Years ago, a friend phoned to tell me of his spiritual experience. I wrote him the following letter. I’ve removed identifying details, made it more general, and this could be considered an open letter to any friend who seeks spiritual experiences.
I wanted to write and thank you for calling me. As you could probably tell from our conversation, I have concerns about what you have experienced. I want you to know, however, that I am thankful for your desire to know God more fully and serve Him.
As I told you, I do not doubt the truth of your experience, but we must test the spirits whether they are of God. Satan can appear as an angel of light, so the fact that you had wonderful feelings does not prove this is of God. God’s Spirit even brings “negative” feelings, when He is dealing with things that need be corrected in our life. Satan, on the other hand, is an expert at making people feel good about things that are not good at all.
In testing the spirits, the only truly reliable test is Scripture. In light of that, there are several things you should consider:
- Does the Scripture describe other people having the experience you had? In some cases it may be that those who were possessed by evil spirits would have had their bodies respond in this way, but there is nothing like this which is attributed to the Holy Spirit.
- Ephesians 4:8-12 teaches that the gifts of the Spirit are for the purpose of helping others in the body of Christ. I do not understand how uncontrolled laughing, having your legs moving as if you were bicycling up a hill, or rolling on the floor brings edification to others. How does this help others to obey or love the Lord more? I’m not trying to be rude, I just don’t see this at all.
- I Corinthians 14:23 teaches that the Biblical use of spiritual gifts will not result in activity which would appear insane to an unbeliever if he comes in.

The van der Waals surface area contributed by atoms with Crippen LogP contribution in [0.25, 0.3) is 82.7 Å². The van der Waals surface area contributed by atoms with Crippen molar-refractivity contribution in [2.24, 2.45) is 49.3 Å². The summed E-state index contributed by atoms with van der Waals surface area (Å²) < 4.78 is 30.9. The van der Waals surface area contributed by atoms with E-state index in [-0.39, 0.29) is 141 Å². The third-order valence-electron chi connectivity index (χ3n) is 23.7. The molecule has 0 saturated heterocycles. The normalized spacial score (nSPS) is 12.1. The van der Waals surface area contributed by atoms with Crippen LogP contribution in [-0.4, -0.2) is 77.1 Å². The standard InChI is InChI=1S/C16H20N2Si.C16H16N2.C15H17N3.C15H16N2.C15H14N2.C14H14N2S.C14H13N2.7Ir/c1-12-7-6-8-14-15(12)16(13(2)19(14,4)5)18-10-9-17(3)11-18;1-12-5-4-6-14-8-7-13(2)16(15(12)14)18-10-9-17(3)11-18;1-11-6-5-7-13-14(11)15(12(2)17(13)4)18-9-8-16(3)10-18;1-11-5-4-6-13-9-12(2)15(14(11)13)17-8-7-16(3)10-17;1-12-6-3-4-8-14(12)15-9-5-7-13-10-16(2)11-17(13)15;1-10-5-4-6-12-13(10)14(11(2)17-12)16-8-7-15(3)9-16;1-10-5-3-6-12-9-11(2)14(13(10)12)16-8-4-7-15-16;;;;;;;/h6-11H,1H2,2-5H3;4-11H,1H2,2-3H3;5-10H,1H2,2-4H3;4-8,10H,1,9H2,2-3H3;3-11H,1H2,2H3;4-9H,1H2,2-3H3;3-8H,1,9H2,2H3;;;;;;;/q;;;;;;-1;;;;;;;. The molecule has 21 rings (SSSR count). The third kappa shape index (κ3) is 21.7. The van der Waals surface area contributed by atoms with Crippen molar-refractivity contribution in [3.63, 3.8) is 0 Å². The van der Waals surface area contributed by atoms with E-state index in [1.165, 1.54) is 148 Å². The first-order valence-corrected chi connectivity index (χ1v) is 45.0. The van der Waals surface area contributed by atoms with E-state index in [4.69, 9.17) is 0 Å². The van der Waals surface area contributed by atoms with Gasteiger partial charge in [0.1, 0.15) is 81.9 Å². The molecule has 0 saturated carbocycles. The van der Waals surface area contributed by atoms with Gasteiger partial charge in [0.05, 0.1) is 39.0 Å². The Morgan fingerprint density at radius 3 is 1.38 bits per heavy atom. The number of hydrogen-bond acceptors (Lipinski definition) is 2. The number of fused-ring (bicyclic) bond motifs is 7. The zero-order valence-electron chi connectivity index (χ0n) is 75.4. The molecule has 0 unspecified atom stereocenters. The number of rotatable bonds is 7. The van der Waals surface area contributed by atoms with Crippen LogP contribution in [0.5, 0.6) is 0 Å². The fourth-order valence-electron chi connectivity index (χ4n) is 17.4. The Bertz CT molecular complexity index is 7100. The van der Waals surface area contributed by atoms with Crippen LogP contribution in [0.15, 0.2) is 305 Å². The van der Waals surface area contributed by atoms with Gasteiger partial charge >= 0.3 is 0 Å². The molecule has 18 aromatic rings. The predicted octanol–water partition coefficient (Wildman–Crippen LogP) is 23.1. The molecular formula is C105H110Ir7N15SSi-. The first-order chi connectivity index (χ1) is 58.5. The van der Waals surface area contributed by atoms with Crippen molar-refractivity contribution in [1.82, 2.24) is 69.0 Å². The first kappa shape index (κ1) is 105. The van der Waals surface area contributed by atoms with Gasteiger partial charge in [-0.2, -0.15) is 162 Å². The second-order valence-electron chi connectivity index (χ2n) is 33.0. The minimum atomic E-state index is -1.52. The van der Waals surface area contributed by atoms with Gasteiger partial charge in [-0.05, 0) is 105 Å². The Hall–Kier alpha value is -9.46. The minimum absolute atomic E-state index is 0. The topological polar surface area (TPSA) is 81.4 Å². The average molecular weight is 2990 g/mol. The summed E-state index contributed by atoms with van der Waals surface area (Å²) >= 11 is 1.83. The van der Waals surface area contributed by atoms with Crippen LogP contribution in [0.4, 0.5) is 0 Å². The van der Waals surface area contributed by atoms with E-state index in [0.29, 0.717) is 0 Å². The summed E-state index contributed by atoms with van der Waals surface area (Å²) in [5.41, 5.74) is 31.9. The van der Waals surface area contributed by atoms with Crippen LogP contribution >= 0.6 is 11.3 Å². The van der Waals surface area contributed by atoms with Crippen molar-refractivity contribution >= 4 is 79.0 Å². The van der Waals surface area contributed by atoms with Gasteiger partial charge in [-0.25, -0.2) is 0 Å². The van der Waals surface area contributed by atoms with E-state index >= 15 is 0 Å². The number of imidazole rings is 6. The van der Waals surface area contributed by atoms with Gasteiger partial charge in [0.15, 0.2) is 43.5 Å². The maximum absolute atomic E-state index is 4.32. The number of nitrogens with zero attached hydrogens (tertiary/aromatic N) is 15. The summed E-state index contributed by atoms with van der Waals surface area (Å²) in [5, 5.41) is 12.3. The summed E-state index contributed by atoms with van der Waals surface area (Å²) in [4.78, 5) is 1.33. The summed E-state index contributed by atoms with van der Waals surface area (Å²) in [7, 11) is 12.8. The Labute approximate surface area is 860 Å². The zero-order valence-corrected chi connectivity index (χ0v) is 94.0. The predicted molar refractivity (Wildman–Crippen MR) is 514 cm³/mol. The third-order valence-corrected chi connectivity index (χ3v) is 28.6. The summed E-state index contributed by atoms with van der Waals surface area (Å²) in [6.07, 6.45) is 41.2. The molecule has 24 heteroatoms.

- I Corinthians 14:40 says all things are to be done decently and in order. The exact definition of “decently and in order” is not given, but it seems very difficult to see the experience you described as orderly.
There is one other thing I would like you to consider. You prayed for a spiritual experience. God does not tell us to seek experiences, so this prayer was not truly in the name of Jesus. You can’t pray something in His name which He hasn’t told you to pray — that becomes your own prayer in your own name. God tells us, instead of seeking experiences, to love, trust, and obey Him.
If we seek an experience which God does not tell us to seek, Satan will be happy to provide one. The experience itself may not damage us. However, by simply convincing us that the experience is good, he turns our focus away from trusting, loving, obeying, and serving, to seeking a repeat of the experience, and new experiences. We can become experience-addicted, ever pursuing new and more exciting experiences. A spiritual experience can be a good thing, but to seek spiritual experiences is very dangerous.
I have grown to love you as a Christian brother, and I pray you will grow strong in truth. I do not want to discourage you, but to warn you from a path of self-focused experience seeking, and to urge you to carefully examine whether all that seems to be of God really is. I pray your focus will be to know and glorify God through loving obedience and service.